The big botch-up
Toral Varia Deshpande
reveals how rivalry
agencies helped India's
At one of the blast sites of the July 13, 2011 terrorist attack in Mumbai
India's most wanted men and Indian Mujahideen founders Riyaz Shahban- dri, Iqbal Shahbandri and Yasin
Ahmed Siddibappa have eluded arrest at
least three times, due to repeated blunders
by Indian investigating agencies and state
In December 2011, the Delhi police's
special cell arrested seven alleged Indian
Mujahideen men in a pan-India opera-
tion. Interrogations revealed that Yasin
was active in India.
His name surfaced in investigations that
followed the blasts at Bangalore's
Chinnaswamy stadium and Pune's
German Bakery in 2010, and the 2011
Delhi high court and Mumbai blasts.
Inter-agency rivalry between investigating agencies has
surfaced as one of the main reasons for India's most wanted men still being at large.
Immediately after the 2008 Gujarat serial blasts, the
state Anti Terrorist Squad was close to nabbing Yasin and
was tracking an informant who would lead to him, but a
clueless Maharashtra ATS arrested the informant, leading
to a premature abortion of the operation.
In December 2009, Yasin was arrested by the West
Bengal police in a fake currency case and remained in jail
till February 2010. He was let off since the state police had
no substantial information on him.
Early this year too, a botch-up between the Maharashtra
ATS and the Delhi police's special cell provided Yasin with
an opportunity to slip away.
December 12, 2011, the Delhi police's special cell arrived
in Mumbai armed with credible information and began
covert operations in south Mumbai's
The Maharashtra ATS, already under
pressure and criticism for being unable to
secure a solid breakthrough in the July 13,
2011 Mumbai blasts, was getting edgy. As
a result instead of joining hands with the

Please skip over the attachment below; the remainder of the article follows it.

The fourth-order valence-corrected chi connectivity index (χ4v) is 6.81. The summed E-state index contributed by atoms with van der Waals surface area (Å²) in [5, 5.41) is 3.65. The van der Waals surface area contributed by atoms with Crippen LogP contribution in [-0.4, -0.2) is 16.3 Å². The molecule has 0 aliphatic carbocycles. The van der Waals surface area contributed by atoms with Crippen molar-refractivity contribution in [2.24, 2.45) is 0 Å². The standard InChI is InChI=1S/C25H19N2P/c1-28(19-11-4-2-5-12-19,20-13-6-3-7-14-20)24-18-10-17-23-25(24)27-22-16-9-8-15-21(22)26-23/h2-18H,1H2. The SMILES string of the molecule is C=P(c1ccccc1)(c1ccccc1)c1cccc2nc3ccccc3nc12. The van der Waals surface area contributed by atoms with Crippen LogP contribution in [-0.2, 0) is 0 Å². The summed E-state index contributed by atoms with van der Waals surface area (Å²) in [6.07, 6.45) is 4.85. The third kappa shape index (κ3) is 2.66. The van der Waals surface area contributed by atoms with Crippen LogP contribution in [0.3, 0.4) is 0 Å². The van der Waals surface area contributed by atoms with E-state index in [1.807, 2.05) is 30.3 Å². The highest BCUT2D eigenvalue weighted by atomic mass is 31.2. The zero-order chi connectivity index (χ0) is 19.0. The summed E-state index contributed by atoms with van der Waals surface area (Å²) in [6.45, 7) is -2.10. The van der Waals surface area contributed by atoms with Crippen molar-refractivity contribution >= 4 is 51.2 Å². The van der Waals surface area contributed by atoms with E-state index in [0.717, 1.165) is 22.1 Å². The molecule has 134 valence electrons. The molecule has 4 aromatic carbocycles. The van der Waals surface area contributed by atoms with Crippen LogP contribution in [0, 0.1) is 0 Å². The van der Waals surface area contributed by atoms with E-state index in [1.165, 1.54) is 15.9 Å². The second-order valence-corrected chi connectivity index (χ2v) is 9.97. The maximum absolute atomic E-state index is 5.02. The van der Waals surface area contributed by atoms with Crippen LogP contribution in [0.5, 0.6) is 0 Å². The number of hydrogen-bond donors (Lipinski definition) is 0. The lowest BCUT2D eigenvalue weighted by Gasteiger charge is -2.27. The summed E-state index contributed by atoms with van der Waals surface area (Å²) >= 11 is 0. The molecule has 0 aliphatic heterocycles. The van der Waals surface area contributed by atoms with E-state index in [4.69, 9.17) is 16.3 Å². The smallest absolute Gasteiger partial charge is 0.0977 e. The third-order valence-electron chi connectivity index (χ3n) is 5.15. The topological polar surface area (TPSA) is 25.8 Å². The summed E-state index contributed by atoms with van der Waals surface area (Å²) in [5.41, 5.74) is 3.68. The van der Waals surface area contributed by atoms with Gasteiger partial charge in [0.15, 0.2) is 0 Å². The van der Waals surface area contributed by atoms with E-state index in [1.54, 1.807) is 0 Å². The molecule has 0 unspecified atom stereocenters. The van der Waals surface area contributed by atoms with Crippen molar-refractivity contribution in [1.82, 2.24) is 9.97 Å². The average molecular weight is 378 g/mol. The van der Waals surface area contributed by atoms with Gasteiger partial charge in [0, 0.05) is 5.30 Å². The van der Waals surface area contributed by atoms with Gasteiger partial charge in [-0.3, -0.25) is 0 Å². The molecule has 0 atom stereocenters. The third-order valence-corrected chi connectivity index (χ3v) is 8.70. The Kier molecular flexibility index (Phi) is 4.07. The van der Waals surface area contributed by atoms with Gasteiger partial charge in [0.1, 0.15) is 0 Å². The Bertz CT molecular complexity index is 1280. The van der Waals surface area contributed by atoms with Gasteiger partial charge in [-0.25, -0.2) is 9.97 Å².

Delhi police, it started operating inde-
"What's worse is that it scuttled the
Delhi police's operation and we lost a
golden opportunity to arrest Yasin
Bhatkal," a source from one of the investi-
gating agencies said. "They even went
ahead and ruined the operation by arrest-
ing our baits, thus alerting the culprits."
The Delhi police special cell secured
credible information about Yasin from
Gayur Ahmad Jamil, one of the seven
Indian Mujahideen operatives arrested
last year. Gayyur, accused of playing a key
role in Bangalore's Chinnaswamy
Stadium blast, is said to have led the spe-
cial cell to Mohammad Naqi.
"In his interrogation Gayyur said that
Naqi was in touch with the Bhatkals and
knew them closely," said a source.
Most-wanted Shah Rukh Khan
Indian investigators have
discovered that Indian Muja-
hideen leaders have been
using the alias Shah Rukh
Khan to confuse the police
and keep their identities hid-
The name was first used by
Indian Mujahideen leader
Riyaz Bhatkal. During other
meetings, the same alias was
used by his brother Iqbal and
operatives picked up by the
Delhi police revealed that
Yasin also used the same
name very often.
A senior police officer said
lower-level operatives, who
met with these men, never
knew which of the Bhatkals
they were meeting as each
introduced himself as Shah
Khan in Udupi, Karnataka.
This time, it was Yasin who
used the alias
The police revealed Yasin
handled the Pune and Delhi
modules of the IM while
Riyaz handled Karnataka
and Kerala. Iqbal was
focused on the Hyderabad
module. They only met with
members of their modules.
By the time the police dis-
covered that Riyaz used the
alias Shah Rukh Khan, he
had fled to Pakistan.
Meetings thereafter with a
man named Shah Rukh Khan
were with Yasin, who is still